DOEpatents

    El-Kady, Ihab F.; Olsson, Roy H.

    2012-01-10

    Phononic crystals that have the ability to modify and control the thermal black body phonon distribution and the phonon component of heat transport in a solid. In particular, the thermal conductivity and heat capacity can be modified by altering the phonon density of states in a phononic crystal. The present invention is directed to phononic crystal devices and materials such as radio frequency (RF) tags powered from ambient heat, dielectrics with extremely low thermal conductivity, thermoelectric materials with a higher ratio of electrical-to-thermal conductivity, materials with phononically engineered heat capacity, phononic crystal waveguides that enable accelerated cooling, and a variety of low temperature application devices.

  19. Crystal Formation in Inflammation.

    PubMed

    Franklin, Bernardo S; Mangan, Matthew S; Latz, Eicke

    2016-05-20

    The formation and accumulation of crystalline material in tissues is a hallmark of many metabolic and inflammatory conditions. The discovery that the phase transition of physiologically soluble substances to their crystalline forms can be detected by the immune system and activate innate immune pathways has revolutionized our understanding of how crystals cause inflammation. It is now appreciated that crystals are part of the pathogenesis of numerous diseases, including gout, silicosis, asbestosis, and atherosclerosis. In this review we discuss current knowledge of the complex mechanisms of crystal formation in diseased tissues and their interplay with the nutrients, metabolites, and immune cells that account for crystal-induced inflammation. PMID:26772211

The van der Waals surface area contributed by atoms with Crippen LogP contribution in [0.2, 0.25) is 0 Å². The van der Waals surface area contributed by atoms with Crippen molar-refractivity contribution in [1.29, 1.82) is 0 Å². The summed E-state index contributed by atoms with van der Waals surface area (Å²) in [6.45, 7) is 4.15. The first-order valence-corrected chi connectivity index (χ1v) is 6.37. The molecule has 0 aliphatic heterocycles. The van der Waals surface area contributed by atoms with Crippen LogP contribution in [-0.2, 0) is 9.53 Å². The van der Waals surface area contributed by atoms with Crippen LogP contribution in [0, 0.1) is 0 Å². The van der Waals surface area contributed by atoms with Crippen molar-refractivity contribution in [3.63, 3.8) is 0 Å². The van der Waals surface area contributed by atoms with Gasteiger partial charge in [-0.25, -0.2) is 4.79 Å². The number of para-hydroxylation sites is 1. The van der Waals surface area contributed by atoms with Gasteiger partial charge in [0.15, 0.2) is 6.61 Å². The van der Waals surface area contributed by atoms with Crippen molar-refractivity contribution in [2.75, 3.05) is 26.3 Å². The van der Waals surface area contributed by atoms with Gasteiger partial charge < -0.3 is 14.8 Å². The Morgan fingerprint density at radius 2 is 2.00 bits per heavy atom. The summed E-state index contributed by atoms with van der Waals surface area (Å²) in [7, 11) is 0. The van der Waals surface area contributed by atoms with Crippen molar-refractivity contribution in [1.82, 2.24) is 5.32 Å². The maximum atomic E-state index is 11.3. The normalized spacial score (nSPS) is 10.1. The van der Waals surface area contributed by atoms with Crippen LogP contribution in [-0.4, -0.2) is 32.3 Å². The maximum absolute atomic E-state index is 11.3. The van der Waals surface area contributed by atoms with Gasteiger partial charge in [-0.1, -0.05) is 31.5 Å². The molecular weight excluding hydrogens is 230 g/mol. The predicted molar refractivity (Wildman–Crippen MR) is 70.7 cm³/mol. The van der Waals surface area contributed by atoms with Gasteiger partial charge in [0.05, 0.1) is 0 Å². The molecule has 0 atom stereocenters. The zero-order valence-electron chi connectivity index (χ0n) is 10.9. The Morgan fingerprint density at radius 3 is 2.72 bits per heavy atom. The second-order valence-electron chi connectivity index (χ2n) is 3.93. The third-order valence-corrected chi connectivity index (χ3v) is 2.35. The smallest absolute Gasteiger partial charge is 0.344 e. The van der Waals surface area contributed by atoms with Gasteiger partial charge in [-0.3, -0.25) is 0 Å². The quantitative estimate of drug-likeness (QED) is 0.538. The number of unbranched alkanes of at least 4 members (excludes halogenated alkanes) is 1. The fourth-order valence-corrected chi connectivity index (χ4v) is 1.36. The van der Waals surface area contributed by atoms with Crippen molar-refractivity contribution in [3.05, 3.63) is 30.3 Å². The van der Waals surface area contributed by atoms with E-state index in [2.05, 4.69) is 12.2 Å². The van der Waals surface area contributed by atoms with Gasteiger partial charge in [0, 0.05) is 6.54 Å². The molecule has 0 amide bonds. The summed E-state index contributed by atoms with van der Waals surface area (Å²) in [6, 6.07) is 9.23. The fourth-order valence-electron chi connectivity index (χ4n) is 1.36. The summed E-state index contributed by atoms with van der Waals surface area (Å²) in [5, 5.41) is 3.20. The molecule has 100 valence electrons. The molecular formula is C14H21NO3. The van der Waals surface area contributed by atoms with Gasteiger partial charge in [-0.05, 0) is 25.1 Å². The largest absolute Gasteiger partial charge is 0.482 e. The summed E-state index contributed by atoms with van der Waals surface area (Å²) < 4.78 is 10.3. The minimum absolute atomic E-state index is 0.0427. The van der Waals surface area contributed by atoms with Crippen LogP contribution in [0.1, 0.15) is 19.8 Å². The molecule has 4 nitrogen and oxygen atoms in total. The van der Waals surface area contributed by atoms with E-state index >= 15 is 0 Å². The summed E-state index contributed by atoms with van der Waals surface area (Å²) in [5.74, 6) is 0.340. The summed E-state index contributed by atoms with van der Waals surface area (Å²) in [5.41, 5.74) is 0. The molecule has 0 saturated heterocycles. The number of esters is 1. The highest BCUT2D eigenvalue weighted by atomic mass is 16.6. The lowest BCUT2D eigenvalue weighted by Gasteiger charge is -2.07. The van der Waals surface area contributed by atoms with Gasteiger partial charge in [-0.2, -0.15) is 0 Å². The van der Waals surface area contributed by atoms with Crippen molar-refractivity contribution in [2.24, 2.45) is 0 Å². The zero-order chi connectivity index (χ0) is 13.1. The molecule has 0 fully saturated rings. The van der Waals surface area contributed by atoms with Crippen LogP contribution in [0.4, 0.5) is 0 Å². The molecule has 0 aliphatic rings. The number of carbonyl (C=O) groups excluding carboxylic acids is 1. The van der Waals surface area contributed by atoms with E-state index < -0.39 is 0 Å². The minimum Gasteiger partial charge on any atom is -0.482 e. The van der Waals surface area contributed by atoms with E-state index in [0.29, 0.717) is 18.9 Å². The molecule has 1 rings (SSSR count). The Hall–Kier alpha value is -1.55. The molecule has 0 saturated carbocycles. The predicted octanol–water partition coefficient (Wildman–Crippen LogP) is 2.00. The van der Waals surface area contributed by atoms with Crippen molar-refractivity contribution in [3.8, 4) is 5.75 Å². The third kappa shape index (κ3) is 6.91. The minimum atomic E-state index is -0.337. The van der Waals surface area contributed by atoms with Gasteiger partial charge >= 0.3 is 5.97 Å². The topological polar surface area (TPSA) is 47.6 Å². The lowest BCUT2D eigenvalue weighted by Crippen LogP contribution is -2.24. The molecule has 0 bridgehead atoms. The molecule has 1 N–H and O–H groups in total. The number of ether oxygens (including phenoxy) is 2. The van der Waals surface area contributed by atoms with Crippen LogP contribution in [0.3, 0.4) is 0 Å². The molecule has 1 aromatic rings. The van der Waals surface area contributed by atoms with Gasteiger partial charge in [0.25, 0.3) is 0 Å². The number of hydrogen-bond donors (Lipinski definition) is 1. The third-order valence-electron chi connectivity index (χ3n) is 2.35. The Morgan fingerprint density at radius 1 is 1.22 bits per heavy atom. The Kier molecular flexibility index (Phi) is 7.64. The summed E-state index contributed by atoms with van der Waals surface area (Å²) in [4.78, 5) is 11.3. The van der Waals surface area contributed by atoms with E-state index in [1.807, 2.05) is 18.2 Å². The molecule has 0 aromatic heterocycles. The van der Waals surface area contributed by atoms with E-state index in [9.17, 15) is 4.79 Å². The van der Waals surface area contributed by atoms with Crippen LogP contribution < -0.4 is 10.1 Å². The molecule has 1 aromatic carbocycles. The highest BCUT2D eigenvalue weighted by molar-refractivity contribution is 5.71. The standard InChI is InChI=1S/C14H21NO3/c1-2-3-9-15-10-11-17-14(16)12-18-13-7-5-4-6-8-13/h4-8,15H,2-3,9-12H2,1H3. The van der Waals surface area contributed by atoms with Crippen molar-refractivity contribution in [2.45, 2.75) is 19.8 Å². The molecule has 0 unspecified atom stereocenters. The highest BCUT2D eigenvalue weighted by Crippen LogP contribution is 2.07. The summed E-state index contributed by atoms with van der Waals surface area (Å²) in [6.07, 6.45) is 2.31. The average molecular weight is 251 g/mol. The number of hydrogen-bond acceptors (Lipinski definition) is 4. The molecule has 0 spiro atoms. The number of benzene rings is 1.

20. Liquid Crystal Optofluidics

    SciTech Connect

    Vasdekis, Andreas E.; Cuennet, J. G.; Psaltis, D.

    2012-10-11

    By employing anisotropic fluids and namely liquid crystals, fluid flow becomes an additional degree of freedom in designing optofluidic devices. In this paper, we demonstrate optofluidic liquid crystal devices based on the direct flow of nematic liquid crystals in microfluidic channels. Contrary to previous reports, in the present embodiment we employ the effective phase delay acquired by light travelling through flowing liquid crystal, without analysing the polarisation state of the transmitted light. With this method, we demonstrate the variation in the diffraction pattern of an array of microfluidic channels acting as a grating. We also discuss our recent activities in integrating mechanical oscillators for on-chip peristaltic pumping.